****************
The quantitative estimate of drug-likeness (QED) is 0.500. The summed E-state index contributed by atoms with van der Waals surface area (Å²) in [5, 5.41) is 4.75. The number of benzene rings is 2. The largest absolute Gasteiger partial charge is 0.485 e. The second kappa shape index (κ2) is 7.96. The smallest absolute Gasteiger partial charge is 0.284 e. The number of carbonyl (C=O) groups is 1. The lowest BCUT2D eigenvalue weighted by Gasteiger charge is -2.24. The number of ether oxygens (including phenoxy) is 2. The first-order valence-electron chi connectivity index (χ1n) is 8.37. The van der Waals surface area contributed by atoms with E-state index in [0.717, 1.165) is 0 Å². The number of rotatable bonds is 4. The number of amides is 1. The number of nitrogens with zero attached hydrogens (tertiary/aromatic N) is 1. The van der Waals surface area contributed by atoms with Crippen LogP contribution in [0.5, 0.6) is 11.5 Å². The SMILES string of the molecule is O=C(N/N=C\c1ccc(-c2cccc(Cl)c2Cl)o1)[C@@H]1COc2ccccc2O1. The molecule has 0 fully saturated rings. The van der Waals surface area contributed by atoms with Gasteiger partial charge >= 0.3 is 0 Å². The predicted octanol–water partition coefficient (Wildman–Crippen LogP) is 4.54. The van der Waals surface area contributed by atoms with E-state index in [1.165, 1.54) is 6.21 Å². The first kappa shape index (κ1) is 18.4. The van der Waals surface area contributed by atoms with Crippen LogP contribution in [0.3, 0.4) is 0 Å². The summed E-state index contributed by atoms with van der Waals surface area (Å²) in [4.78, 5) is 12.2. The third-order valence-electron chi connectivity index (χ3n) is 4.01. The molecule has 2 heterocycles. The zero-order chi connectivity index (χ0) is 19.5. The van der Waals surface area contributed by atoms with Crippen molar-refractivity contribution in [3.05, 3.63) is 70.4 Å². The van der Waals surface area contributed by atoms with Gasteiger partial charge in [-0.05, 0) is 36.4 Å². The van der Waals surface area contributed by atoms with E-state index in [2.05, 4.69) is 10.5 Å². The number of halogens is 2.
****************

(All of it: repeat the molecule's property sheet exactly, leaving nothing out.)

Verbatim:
The quantitative estimate of drug-likeness (QED) is 0.500. The summed E-state index contributed by atoms with van der Waals surface area (Å²) in [5, 5.41) is 4.75. The number of benzene rings is 2. The largest absolute Gasteiger partial charge is 0.485 e. The second kappa shape index (κ2) is 7.96. The smallest absolute Gasteiger partial charge is 0.284 e. The number of carbonyl (C=O) groups is 1. The lowest BCUT2D eigenvalue weighted by Gasteiger charge is -2.24. The number of ether oxygens (including phenoxy) is 2. The first-order valence-electron chi connectivity index (χ1n) is 8.37. The van der Waals surface area contributed by atoms with E-state index in [0.717, 1.165) is 0 Å². The number of rotatable bonds is 4. The number of amides is 1. The number of nitrogens with zero attached hydrogens (tertiary/aromatic N) is 1. The van der Waals surface area contributed by atoms with Crippen LogP contribution in [0.5, 0.6) is 11.5 Å². The SMILES string of the molecule is O=C(N/N=C\c1ccc(-c2cccc(Cl)c2Cl)o1)[C@@H]1COc2ccccc2O1. The molecule has 0 fully saturated rings. The van der Waals surface area contributed by atoms with Gasteiger partial charge >= 0.3 is 0 Å². The predicted octanol–water partition coefficient (Wildman–Crippen LogP) is 4.54. The van der Waals surface area contributed by atoms with E-state index in [1.165, 1.54) is 6.21 Å². The first kappa shape index (κ1) is 18.4. The van der Waals surface area contributed by atoms with Crippen LogP contribution in [0.3, 0.4) is 0 Å². The summed E-state index contributed by atoms with van der Waals surface area (Å²) in [4.78, 5) is 12.2. The third-order valence-electron chi connectivity index (χ3n) is 4.01. The molecule has 2 heterocycles. The zero-order chi connectivity index (χ0) is 19.5. The van der Waals surface area contributed by atoms with Crippen molar-refractivity contribution in [3.05, 3.63) is 70.4 Å². The van der Waals surface area contributed by atoms with Gasteiger partial charge in [-0.05, 0) is 36.4 Å². The van der Waals surface area contributed by atoms with E-state index in [2.05, 4.69) is 10.5 Å². The number of halogens is 2.